GEOG 566

         Advanced spatial statistics and GIScience

May 24, 2017

Tutorial 2: Nitrate Data in Relationship with Red Alder cover and Land Use

Filed under: 2017,Tutorial 2 2017 @ 11:43 am


  1. Research Question 

Do the nitrate values that I collected in the field have a relationship with the percent of Red Alder cover in each watershed?

                Sub question: Do the nitrate values have a relationship with land use activities in each watershed tree?

  1. Name of the tool or approach that you used.

For this analysis I utilized ARC GIS and Microsoft Excel

  1. Brief description of steps you followed to complete the analysis.

First I utilized a package in Arc GIS called NetMap to delineate the 10 watersheds. This package uses GPS points to draw watershed boundaries based on elevations and flow paths.

Next I uploaded the 2011 red alder percent cover shapefile from the Oregon Spatial Library Database, and then clipped it to the watersheds.

By joining the attributes of these two shapefiles, I was able to obtain the total area for the watershed and the total area of Red Alder cover in the watershed.  Then I divided these two areas I was able to obtain percent cover for Alder and compare that to the nitrate concentrations at each site.

Table 1 Nitrate Concentrations and Percent Alder Cover

Watershed Area (m2) Alder (m2) Percent Alder Cover Average Nitrate
Cape Creek 4353700 3537.74 0.081% 1.88
Crooked Creek 31760400 3226.39 0.010% 1.35
Cummins Creek 21388800 222.89 0.001% 1.44
Gwynn Creek 2865000 5371.57 0.187% 1.61
Little Cummins Creek 3056600 361.35 0.012% 1.72
Yew Creek 9786600 969.92 0.010% 1.01
Kiser Creek 100500 1017.97 1.013% 0.23
Rock Creek 38375500 2359.26 0.006% 0.19
Middle Fork Creek 3294000 339.23 0.010% 0.17
Griffith Creek 4434800 2021.86 0.046% 0.13


Once this information was obtained, I utilized a scatterplot to identify a pattern.

Figure 1 Relationship between percent alder cover and nitrate concentration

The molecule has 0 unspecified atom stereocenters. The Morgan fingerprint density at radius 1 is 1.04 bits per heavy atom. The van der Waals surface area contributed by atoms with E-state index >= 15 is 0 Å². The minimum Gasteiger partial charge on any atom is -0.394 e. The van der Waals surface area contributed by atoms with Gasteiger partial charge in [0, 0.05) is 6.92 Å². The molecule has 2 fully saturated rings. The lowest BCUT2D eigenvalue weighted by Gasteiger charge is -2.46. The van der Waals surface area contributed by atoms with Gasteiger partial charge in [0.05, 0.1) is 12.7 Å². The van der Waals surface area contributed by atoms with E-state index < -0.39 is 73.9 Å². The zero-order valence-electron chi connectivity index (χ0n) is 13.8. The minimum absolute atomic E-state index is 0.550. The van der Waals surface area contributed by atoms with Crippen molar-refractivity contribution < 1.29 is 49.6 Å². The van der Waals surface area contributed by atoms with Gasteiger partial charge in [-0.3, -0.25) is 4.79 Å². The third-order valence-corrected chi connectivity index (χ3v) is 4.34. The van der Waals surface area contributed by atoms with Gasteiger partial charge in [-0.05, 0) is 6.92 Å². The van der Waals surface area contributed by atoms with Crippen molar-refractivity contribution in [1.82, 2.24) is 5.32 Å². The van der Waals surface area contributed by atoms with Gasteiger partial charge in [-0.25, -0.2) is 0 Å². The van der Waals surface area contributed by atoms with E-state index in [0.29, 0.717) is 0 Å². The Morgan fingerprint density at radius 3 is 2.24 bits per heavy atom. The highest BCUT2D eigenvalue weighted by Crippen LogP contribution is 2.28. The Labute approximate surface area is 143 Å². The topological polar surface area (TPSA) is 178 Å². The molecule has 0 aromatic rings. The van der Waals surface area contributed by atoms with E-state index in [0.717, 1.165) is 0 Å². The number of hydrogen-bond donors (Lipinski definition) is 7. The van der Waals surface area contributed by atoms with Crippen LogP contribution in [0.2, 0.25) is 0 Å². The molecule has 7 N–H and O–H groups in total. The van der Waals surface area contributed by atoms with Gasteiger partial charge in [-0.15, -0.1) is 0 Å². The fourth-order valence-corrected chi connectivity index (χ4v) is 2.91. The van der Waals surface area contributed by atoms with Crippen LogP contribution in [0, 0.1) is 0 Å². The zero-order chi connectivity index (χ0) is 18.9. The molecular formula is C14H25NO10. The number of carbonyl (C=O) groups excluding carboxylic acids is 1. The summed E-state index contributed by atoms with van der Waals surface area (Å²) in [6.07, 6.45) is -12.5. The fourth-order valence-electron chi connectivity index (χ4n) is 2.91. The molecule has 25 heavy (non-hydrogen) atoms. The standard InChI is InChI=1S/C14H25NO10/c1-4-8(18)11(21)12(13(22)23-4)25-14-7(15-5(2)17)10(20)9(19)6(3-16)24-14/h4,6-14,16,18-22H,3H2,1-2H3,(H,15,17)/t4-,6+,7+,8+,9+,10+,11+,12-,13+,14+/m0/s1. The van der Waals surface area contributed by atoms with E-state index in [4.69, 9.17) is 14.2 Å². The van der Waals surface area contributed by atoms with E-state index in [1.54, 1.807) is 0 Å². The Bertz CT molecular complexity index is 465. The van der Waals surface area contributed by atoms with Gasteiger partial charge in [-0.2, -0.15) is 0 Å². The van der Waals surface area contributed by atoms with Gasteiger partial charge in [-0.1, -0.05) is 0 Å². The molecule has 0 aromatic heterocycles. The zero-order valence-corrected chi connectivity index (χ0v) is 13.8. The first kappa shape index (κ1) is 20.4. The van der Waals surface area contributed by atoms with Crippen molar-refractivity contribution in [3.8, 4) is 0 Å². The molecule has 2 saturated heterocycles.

Though the trendline indicates a negative correlation the data point at 1 percent may be an outlier. The watershed indicated by this point is small, which could inflate the true amount of alder cover in the region. With this in mind no distinctive pattern was observed for a relationship between alder cover and nitrate concentration in the ten watersheds. This information isn’t entirely surprising as the nitrate concentrations were relatively low to begin with.


Landuse Analysis 

Looking further, I utilized the 2011 NLCD data to evaluate land use in the 10 watersheds. With no usual suspects (agriculture, urban etc.) being particularly dominating in the watersheds it was difficult to link increased nitrate concentrations and land use at the field sites.  Most of the land cover was predominantly evergreen and mixed forest types which are natural for the areas sampled.


Figure 2 Coastal Watersheds Landuse


Figure 3 Coast Range Watersheds Landuse

  1. Brief description of results you obtained.

Overall nitrate concentrations over the five months in the ten watersheds are relatively low (~0.1-1ppm), and the results obtained were not particularly surprising.  There was no clear pattern linking red alder cover and nitrate concentrations in these watersheds (Table 1). Additionally, there were no surprise land use features in the watersheds, and thus no apparent link to nitrate concentrations in this analysis. Most of the land use in these watersheds are occupied by mixed and evergreen forests, neither are particularly linked to elevated nitrate concentrations. I would say this analysis was consistent with my expectations, starting with low nitrate concentrations, and suspecting most of the land use would be forest cover I predicted there likely not to be a strong link between land use and nitrate concentration. However, I expected slightly more red alder cover in the coastal watersheds and was surprised how little that cover related to the concentration of nitrate.


  1. Critique of the method – what was useful, what was not?

This method was very useful, I was able to delineate the watersheds, clip layers to identify potential sources of nitrate and utilize excel to further the analyze relationships. I used the join feature to gather information from two attibute tables to calculate the percentage of alder cover as well. I will use the skills learned and practiced in this exercise in the future to identify statistical relationships between spatially correlated (or not) data.


Print Friendly, PDF & Email

No Comments

No comments yet.

RSS feed for comments on this post.

Sorry, the comment form is closed at this time.

© 2019 GEOG 566   Powered by WordPress MU    Hosted by